Author: Jonathan R. Cole. Science Vol. 374, Issue 6573, Dec 2021.
Academic freedom is under fire across the world, from Hong Kong, where the Chinese government's crackdown on open discussion has spurred an exodus of scholars from universities, to the United States, where there is a rising tide of anti-intellectualism and assaults on free inquiry. The effort to undermine this cornerstone of American democracy has been driven by former President Trump and his administration, members of Congress, state governors, and legislators. Alas, it also comes from faculty and students on the ideological right and left, and even from some presidents of the country's research universities. These are powerful forces that must be overcome.
The defense of academic freedom is never easy because the university is not a cloister and is no more a safe space from criticism or conflict than the society at large. Thus, there will be unpopular opinions expressed in scholarly research and in the classroom. But it is often unpopular opinions that shift paradigms, fell orthodoxies, and advance knowledge and inquiry to new levels of achievement. As the Kalven Committee stated in its 1967 report on the university's role in political and social action in the United States, "a good university, like Socrates, will be upsetting." De facto speech codes, the idea of "privileged knowledge," and weaponizing misunderstood concepts such as "critical race theory" all limit research on political grounds and threaten academic inquiry from within its own environment. To cancel speeches, to sanction students or faculty for their views, to protect oneself from the upsetting ideas and language that are encountered in great texts and novels may "purify" universities but only by diminishing them. American academician Robert Hutchins, perhaps the greatest defender of academic freedom, said that the problem with witch hunts was "not how many faculty would be fired for their beliefs, but how many who think they might be...".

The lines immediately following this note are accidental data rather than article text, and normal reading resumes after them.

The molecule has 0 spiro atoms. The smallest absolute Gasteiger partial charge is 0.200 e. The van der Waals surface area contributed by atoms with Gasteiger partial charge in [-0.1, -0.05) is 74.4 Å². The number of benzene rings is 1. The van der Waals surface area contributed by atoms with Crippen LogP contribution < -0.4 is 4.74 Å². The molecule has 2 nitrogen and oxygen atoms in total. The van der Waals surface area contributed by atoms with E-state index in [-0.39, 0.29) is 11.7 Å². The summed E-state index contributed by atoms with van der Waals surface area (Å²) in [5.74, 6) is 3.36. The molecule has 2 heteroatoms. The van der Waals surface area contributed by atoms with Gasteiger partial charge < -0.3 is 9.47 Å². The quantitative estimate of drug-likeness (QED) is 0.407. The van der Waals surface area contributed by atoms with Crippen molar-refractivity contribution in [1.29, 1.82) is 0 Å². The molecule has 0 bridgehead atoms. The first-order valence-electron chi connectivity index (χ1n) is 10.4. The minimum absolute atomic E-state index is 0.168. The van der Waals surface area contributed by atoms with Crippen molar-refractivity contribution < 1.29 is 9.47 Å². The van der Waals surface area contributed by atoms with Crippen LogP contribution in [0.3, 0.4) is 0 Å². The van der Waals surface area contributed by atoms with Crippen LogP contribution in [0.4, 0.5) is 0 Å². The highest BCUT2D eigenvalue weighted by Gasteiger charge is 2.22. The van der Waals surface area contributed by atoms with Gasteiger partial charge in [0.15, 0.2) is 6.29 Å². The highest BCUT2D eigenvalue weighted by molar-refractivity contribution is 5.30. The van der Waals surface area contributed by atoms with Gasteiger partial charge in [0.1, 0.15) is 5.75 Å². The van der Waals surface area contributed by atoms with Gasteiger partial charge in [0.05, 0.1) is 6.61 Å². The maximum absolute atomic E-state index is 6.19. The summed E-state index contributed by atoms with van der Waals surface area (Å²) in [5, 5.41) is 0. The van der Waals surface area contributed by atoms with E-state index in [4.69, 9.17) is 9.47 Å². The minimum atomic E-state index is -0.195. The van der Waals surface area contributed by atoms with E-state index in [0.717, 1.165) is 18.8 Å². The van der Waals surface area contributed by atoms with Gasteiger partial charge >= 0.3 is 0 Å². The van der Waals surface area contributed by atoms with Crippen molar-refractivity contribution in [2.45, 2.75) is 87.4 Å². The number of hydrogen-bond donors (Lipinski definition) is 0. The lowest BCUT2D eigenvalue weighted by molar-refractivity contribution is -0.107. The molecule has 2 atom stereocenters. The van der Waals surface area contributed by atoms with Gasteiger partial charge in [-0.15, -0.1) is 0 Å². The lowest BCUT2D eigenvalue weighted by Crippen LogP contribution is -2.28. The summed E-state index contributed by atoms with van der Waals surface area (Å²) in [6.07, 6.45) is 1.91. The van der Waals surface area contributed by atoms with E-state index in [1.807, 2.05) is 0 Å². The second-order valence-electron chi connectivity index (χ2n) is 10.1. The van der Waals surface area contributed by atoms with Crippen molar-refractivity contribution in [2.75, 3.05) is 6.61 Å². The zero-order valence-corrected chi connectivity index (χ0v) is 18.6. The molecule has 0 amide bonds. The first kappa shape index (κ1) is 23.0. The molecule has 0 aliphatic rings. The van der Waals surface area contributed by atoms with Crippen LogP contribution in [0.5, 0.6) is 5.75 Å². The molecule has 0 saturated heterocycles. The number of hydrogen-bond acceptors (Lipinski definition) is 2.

The university has a central role in the growth of knowledge, the exposure of students to diverse thoughts and differing views, and the preparation of a next generation for civic life. If that role is being undermined from outside or even within the university, its leaders should rise to its defense, even if it means jeopardizing their own jobs, or removing those leaders who are a threat. It is a public principle worth defending at a high personal cost. When called for, such courageous action will educate the public and legislators on the importance of academic freedom. (F: Parti estratte dall'articolo di Science)